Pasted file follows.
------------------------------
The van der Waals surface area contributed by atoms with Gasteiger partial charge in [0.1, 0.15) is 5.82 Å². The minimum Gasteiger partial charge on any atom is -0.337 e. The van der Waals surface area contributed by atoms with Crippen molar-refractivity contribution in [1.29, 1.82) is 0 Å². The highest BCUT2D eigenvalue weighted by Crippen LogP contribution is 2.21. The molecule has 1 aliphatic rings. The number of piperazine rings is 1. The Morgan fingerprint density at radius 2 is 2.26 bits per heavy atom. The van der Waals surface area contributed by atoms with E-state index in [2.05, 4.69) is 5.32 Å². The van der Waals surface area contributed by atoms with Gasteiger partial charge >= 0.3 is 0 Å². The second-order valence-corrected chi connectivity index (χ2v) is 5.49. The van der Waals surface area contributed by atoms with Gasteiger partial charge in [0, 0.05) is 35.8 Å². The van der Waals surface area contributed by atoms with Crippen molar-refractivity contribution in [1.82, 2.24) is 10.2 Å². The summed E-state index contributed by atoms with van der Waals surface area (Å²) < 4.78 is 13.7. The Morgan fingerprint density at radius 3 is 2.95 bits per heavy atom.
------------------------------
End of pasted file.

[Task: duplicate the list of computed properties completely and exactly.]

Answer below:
The van der Waals surface area contributed by atoms with Gasteiger partial charge in [0.1, 0.15) is 5.82 Å². The minimum Gasteiger partial charge on any atom is -0.337 e. The van der Waals surface area contributed by atoms with Crippen molar-refractivity contribution in [1.29, 1.82) is 0 Å². The highest BCUT2D eigenvalue weighted by Crippen LogP contribution is 2.21. The molecule has 1 aliphatic rings. The number of piperazine rings is 1. The Morgan fingerprint density at radius 2 is 2.26 bits per heavy atom. The van der Waals surface area contributed by atoms with E-state index in [2.05, 4.69) is 5.32 Å². The van der Waals surface area contributed by atoms with Gasteiger partial charge >= 0.3 is 0 Å². The second-order valence-corrected chi connectivity index (χ2v) is 5.49. The van der Waals surface area contributed by atoms with Gasteiger partial charge in [0, 0.05) is 35.8 Å². The van der Waals surface area contributed by atoms with Crippen molar-refractivity contribution in [1.82, 2.24) is 10.2 Å². The summed E-state index contributed by atoms with van der Waals surface area (Å²) < 4.78 is 13.7. The Morgan fingerprint density at radius 3 is 2.95 bits per heavy atom.